Milk Tea People

From the spare design to the hand-crafted drinks, this isn’t your typical bubble tea shop. Inspired by the revelatory experience of a tea ceremony in Kyoto, Japan, Milk Tea People may be the best place in Denver to drink ceremonial-grade matcha tea, whisked by hand with a chasen, as is tradition. Each drink is crafted with the highest-quality fresh ingredients, from the grass-fed milk to house-made ginger limeade that tops the Coconut Thai Fresca.
Order: For a decadent treat, try the Caramel Hojicha Teaki, which combines roasted green tea with ice, grass-fed milk, vanilla cane sugar, caramel drizzle, and house-made whipped cream.
1641 Market St., Ste. 133 

Mogë Tee

This “new-style” tea shop hailing from mainland China offers unique beverages and a kiosk ordering system (a helpful piece of technology if you want to spend extra time swiping through the myriad options before you decide) at its Lakewood location. The staff takes great care in the presentation of the beverages, swirling crème brûlée* foam and placing real fresh fruit along the edges of the fruity drinks for flavor and visual appeal.
Order: Try the creamy and not too sweet cheese foam* avocado tea.
3140 S. Wadsworth Blvd., Unit 115, Lakewood

Tea Cloud & Poke

Tea cloud and poke
Inside Tea Cloud and Poke. Photo by Callie Sumlin

Tucked away in a subterranean location in LoDo, Tea Cloud might not have the largest bubble tea menu in the city, but the uncommonly friendly service and delicious drinks more than make up for the lack of variety. The Royal Milk tea is cold brewed for over 24 hours for a smooth, rich flavor. If you’ve never ordered boba pearls in a hot tea drink before, this is the spot to do it as the staff takes great care with the brewing process. Bonus: If you’re looking for lunch or dinner with your tea, the poke bowls here are also delicious.
Order: The signature Flying Dragon Boba Tea, a fruity blend of strawberry, pineapple, rose petal, hibiscus, and jasmine tea.
1690 Champa St. 


While many traditional bubble tea shops use powdered milk, Tsaocaa founder Eddie Zheng was inspired by the artistry at specialty coffee shops to use lighter ingredients, including fresh dairy. Loose leaf teas are brewed to order on an espresso-like machine, rapidly cooled, and mixed with organic milk or non-dairy milk at this outfit. The topping game is also on point, with multiple flavors of fruity popping boba*, plus goodies like purple rice, lime jelly*, and mini taro* balls on deck.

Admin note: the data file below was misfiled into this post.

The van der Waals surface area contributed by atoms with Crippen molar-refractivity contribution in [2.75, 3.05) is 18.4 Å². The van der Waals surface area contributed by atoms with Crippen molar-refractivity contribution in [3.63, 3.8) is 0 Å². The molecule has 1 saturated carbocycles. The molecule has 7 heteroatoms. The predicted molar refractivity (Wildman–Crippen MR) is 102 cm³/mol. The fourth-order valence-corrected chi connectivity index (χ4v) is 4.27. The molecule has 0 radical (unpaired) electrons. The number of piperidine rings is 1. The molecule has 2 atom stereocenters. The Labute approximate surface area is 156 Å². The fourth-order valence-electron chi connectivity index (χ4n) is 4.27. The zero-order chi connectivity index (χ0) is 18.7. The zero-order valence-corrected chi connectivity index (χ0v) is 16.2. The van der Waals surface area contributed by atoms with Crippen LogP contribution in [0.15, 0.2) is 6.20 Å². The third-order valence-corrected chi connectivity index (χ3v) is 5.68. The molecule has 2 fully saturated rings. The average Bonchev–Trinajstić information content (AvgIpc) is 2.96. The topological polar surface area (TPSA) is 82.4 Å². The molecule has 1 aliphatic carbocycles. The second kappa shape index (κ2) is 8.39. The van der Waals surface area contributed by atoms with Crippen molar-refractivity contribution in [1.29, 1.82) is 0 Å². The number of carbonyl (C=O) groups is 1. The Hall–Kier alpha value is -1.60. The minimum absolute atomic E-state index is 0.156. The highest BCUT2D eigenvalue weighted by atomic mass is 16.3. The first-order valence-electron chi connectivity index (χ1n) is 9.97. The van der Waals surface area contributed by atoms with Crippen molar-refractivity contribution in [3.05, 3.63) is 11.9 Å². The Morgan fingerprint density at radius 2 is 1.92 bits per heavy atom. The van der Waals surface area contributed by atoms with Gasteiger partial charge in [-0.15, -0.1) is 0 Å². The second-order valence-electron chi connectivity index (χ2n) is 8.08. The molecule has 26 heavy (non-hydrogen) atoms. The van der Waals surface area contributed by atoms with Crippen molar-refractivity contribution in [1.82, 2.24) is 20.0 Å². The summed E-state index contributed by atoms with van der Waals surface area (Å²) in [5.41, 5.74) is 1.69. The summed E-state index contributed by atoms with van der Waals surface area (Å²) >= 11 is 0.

Order: Lychee green tea with crystal pearl and milk foam slushie.
5092 W. 92nd Ave., Westminster, with a Centennial location on the way

Tea Street

The peach black tea at Tea Street. Photo courtesy of Tea Street

This independently owned and operated Glendale shop from brother-and-sister duo Patrick and Victoria Lam specializes in scratch-made boba and other beverages. The Colorado-native siblings are ethnically Chinese with Vietnamese-born parents and have spent years traveling across Asia, where they sampled countless styles of hot and cold tea beverages. The Lams bring that inspiration and a true dedication to sourcing premium quality teas and fresh ingredients (including Palisade peaches) to Tea Street, and you can taste their care in every sip.
Order: The green-tea-based coconut milk tea with boba and chewy rectangles of coconut jelly, or the taro slush, made with fresh taro that’s stewed for 12-plus hours.
4090 E. Mississippi Ave., 720-863-8636 

Kung Fu Tea

With locations up and down the Front Range, this Queens, New York-born tea shop has more than 10 outposts in the Centennial State. It’s easy-to-navigate menu offers milk tea with the option for Lactaid milk if you happen to be lactose intolerant, slushes, “punches” (fresh lemonades with fruity teas), and seasonal specials, like a purple yam latte.